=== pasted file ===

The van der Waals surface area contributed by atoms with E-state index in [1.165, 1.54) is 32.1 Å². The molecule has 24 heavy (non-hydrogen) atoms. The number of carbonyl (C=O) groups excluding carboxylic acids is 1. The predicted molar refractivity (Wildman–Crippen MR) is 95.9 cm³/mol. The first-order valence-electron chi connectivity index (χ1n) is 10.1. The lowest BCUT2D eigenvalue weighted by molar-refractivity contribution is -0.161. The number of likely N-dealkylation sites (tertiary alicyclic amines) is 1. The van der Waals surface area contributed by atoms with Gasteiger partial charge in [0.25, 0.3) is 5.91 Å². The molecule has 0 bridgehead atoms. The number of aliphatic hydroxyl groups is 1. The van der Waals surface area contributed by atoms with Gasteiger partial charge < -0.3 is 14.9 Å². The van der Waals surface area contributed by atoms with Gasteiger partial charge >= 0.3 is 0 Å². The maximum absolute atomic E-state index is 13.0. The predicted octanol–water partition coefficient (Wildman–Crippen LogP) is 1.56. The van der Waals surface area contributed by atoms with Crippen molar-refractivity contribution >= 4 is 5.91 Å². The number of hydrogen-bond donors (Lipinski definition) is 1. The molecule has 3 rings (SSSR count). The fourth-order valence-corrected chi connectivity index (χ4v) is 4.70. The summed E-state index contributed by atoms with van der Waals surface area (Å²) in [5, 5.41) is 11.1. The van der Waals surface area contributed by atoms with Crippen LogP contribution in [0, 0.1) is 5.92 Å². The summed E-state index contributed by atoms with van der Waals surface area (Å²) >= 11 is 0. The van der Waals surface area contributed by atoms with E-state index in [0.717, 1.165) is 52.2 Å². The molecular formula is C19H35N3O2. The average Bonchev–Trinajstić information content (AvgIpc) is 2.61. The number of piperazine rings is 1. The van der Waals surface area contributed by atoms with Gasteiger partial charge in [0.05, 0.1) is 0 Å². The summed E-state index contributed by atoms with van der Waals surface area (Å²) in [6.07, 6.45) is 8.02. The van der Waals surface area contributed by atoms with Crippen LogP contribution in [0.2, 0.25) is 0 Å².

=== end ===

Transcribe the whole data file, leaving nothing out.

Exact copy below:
The van der Waals surface area contributed by atoms with E-state index in [1.165, 1.54) is 32.1 Å². The molecule has 24 heavy (non-hydrogen) atoms. The number of carbonyl (C=O) groups excluding carboxylic acids is 1. The predicted molar refractivity (Wildman–Crippen MR) is 95.9 cm³/mol. The first-order valence-electron chi connectivity index (χ1n) is 10.1. The lowest BCUT2D eigenvalue weighted by molar-refractivity contribution is -0.161. The number of likely N-dealkylation sites (tertiary alicyclic amines) is 1. The van der Waals surface area contributed by atoms with Gasteiger partial charge in [0.25, 0.3) is 5.91 Å². The molecule has 0 bridgehead atoms. The number of aliphatic hydroxyl groups is 1. The van der Waals surface area contributed by atoms with Gasteiger partial charge < -0.3 is 14.9 Å². The van der Waals surface area contributed by atoms with Gasteiger partial charge >= 0.3 is 0 Å². The maximum absolute atomic E-state index is 13.0. The predicted octanol–water partition coefficient (Wildman–Crippen LogP) is 1.56. The van der Waals surface area contributed by atoms with Crippen molar-refractivity contribution >= 4 is 5.91 Å². The number of hydrogen-bond donors (Lipinski definition) is 1. The molecule has 3 rings (SSSR count). The fourth-order valence-corrected chi connectivity index (χ4v) is 4.70. The summed E-state index contributed by atoms with van der Waals surface area (Å²) in [5, 5.41) is 11.1. The van der Waals surface area contributed by atoms with Crippen LogP contribution in [0, 0.1) is 5.92 Å². The summed E-state index contributed by atoms with van der Waals surface area (Å²) >= 11 is 0. The van der Waals surface area contributed by atoms with E-state index in [0.717, 1.165) is 52.2 Å². The molecular formula is C19H35N3O2. The average Bonchev–Trinajstić information content (AvgIpc) is 2.61. The number of piperazine rings is 1. The van der Waals surface area contributed by atoms with Gasteiger partial charge in [0.05, 0.1) is 0 Å². The summed E-state index contributed by atoms with van der Waals surface area (Å²) in [6.07, 6.45) is 8.02. The van der Waals surface area contributed by atoms with Crippen LogP contribution in [0.2, 0.25) is 0 Å².